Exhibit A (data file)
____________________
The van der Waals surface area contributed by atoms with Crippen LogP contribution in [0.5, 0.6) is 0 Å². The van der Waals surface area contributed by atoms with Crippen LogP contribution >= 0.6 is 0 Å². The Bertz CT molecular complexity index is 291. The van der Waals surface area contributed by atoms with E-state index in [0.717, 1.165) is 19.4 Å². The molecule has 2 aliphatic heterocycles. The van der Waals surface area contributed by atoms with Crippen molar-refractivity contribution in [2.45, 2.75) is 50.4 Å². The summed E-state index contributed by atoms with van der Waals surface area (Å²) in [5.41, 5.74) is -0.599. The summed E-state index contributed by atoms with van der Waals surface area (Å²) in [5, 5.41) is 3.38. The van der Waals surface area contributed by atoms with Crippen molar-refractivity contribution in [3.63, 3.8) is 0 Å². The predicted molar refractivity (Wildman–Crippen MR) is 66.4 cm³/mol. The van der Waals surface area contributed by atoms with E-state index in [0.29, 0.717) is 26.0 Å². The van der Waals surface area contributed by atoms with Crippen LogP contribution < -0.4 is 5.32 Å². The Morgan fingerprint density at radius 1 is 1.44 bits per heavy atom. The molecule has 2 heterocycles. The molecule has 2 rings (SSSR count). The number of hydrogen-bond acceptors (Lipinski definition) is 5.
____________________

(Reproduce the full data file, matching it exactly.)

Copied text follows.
The van der Waals surface area contributed by atoms with Crippen LogP contribution in [0.5, 0.6) is 0 Å². The van der Waals surface area contributed by atoms with Crippen LogP contribution >= 0.6 is 0 Å². The Bertz CT molecular complexity index is 291. The van der Waals surface area contributed by atoms with E-state index in [0.717, 1.165) is 19.4 Å². The molecule has 2 aliphatic heterocycles. The van der Waals surface area contributed by atoms with Crippen molar-refractivity contribution in [2.45, 2.75) is 50.4 Å². The summed E-state index contributed by atoms with van der Waals surface area (Å²) in [5.41, 5.74) is -0.599. The summed E-state index contributed by atoms with van der Waals surface area (Å²) in [5, 5.41) is 3.38. The van der Waals surface area contributed by atoms with Crippen molar-refractivity contribution in [3.63, 3.8) is 0 Å². The predicted molar refractivity (Wildman–Crippen MR) is 66.4 cm³/mol. The van der Waals surface area contributed by atoms with E-state index in [0.29, 0.717) is 26.0 Å². The van der Waals surface area contributed by atoms with Crippen LogP contribution < -0.4 is 5.32 Å². The Morgan fingerprint density at radius 1 is 1.44 bits per heavy atom. The molecule has 2 heterocycles. The molecule has 2 rings (SSSR count). The number of hydrogen-bond acceptors (Lipinski definition) is 5.